CNA Staff, Apr 24, 2020 / 10:15 am (CNA).- A survey of the 2020 priestly ordination class was published by the U.S. Catholic bishops’ conference (USCCB) on Thursday, a slightly smaller class than in 2019.

Sponsored by the bishops’ Committee on Clergy, Consecrated Life and Vocations, the survey is conducted annually of U.S. seminarians who are about to be ordained to the priesthood. The USCCB collaborates with the Center for Applied Research in the Apostolate (CARA) to produce the survey.

Ordination class sizes have varied over time, according to previous CARA reports. In 2006, there were 359 potential ordinands identified by the survey (though not all responded), a number that rose to 475 in 2007 before dipping to 401 for the class of 2008—many of whom would have entered seminary in 2002, the year that clergy sex abuse scandals in the U.S. were widely reported.

In subsequent years that number rebounded, with an average class size of 474 from 2009-14.

The ordination class size peaked in 2015 at 595, dipping slightly to 548 in 2016 before jumping again to 590 in 2017.

However, the number of potential ordinands has dipped in the past three years; from 2018-2020, CARA said it sent surveys to 430, 481, and 448 priestly ordinands, respectively.

For its reports, CARA calculates the ordination class sizes by contacting all theologates, houses of formation, dioceses, archdioceses, eparchies, and institutes of men religious in the United States.

Of the 2020 ordination class, the vast majority (82%) will enter the diocesan priesthood, with others entering religious life or a society of apostolic life.

Ordination classes have been trending slightly younger: in the last decade the average age of priestly ordinands fell from 37 years old in 2010 to 34 years old in 2020.

Demographically, a slightly smaller share of the classes have identified as Caucasian in recent years, while the percentage of ordination classes identifying as Hispanic or Latino has grown from 10% in 2005 to 15% from 2012-2014, and is currently at 16% for 2020.

The percentage of potential ordinands identifying as African, African-American or black has stayed relatively the same over time with a slight increase in the last two classes that have peaked in consecutive years at 6%.

The percentage of ordinands who are foreign-born has varied from anywhere between 24 and 33% since 2005. One-in four (25%) of the 2020 class is foreign-born, with the most common countries of birth being Mexico, the Philippines, Nigeria, and Columbia.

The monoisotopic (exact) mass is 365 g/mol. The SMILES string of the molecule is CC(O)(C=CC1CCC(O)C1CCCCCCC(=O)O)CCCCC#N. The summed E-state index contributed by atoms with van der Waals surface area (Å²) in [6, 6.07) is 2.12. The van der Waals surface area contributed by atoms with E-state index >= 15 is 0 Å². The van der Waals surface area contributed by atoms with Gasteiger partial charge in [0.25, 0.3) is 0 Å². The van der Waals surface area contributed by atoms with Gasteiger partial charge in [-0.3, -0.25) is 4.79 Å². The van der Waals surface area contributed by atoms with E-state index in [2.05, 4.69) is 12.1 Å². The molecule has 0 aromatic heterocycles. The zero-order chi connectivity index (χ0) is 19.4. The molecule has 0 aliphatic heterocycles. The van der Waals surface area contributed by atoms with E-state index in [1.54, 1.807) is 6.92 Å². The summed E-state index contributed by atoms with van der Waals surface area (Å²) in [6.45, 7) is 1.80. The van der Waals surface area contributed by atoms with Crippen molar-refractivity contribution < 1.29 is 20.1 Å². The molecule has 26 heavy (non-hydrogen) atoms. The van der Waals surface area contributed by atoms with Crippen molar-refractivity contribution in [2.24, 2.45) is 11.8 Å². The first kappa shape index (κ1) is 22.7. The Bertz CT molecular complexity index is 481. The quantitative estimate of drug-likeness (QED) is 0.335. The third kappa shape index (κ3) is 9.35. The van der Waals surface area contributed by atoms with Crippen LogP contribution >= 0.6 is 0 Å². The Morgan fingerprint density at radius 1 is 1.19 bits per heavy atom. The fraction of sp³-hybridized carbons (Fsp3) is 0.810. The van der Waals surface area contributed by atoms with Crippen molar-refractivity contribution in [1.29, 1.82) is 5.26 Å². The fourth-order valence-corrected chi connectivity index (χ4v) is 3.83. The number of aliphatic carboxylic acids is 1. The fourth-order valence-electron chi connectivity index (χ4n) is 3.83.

For education, between 35% and 44% of the 2020 class attended a Catholic school at some point in their lives. Slight majorities received an undergraduate or graduate degree (54%) and had a full-time job (55%) before entering seminary.

Those who have been homeschooled at some point in their lives make up only a small part of each class, but their share has grown in recent years. In 2005, those homeschooled at some point made up only 3% of the ordination class, and that percentage never climbed above 5% until 2015 when it reached 7%.

For the 2019 and 2020 classes, however, 11% and 10% of potential ordinands had been homeschooled at some point, respectively.

A large majority of potential ordinands have reported frequent Eucharistic Adoration and previous experience as an altar server before entering seminary.

For 2020, more than seven-in-ten, 72%, prayed regularly at Eucharistic Adoration before they entered seminary, and 73% were altar servers at some point. 

In 2010, the first year the question featured on the survey, 65% of oradinands said they were regular adorers before entering seminary; that percentage jumped to 70% in 2014, and the last five years have featured an average of 74% for each class.

And the vast majority reported a Catholic upbringing that dates to their infancy, as 90% were baptized Catholic as infants and 85% reported that both their parents were Catholic when they were children.

Nearly nine-in-ten also said that someone encouraged them to consider the priesthood, while a slight majority (52%) said they were dissuaded from the priesthood by someone.

Unemployed due to coronavirus? There’s a saint for that.

Fri, 04/24/2020 - 05:00

CNA Staff, Apr 24, 2020 / 03:00 am (CNA).- Since the outbreak of the coronavirus pandemic in the United States, at least 26 million people have filed for unemployment. Economists say the U.S. now has levels of unemployment close to those of the Great Depression

As with most things, the Catholic Church has a saint for these times. St. Cajetan, the patron saint for the unemployed, knew something of poverty and pestilence.

He was the son of a nobleman, worked for a pope, became a priest, was a conduit of miraculous healings, founded a bank, and was a friend to the poor.

St. Cajetan was born on October 1, 1487 in Vicenza, Italy. He was the youngest of three sons born  to Gaspar, Count of Thiene, and Maria Porto, a devout woman who consecrated Cajetan to the Blessed Virgin Mary at a young age and saw to it that he received a religious education and upbringing. His father died when he was just two years old.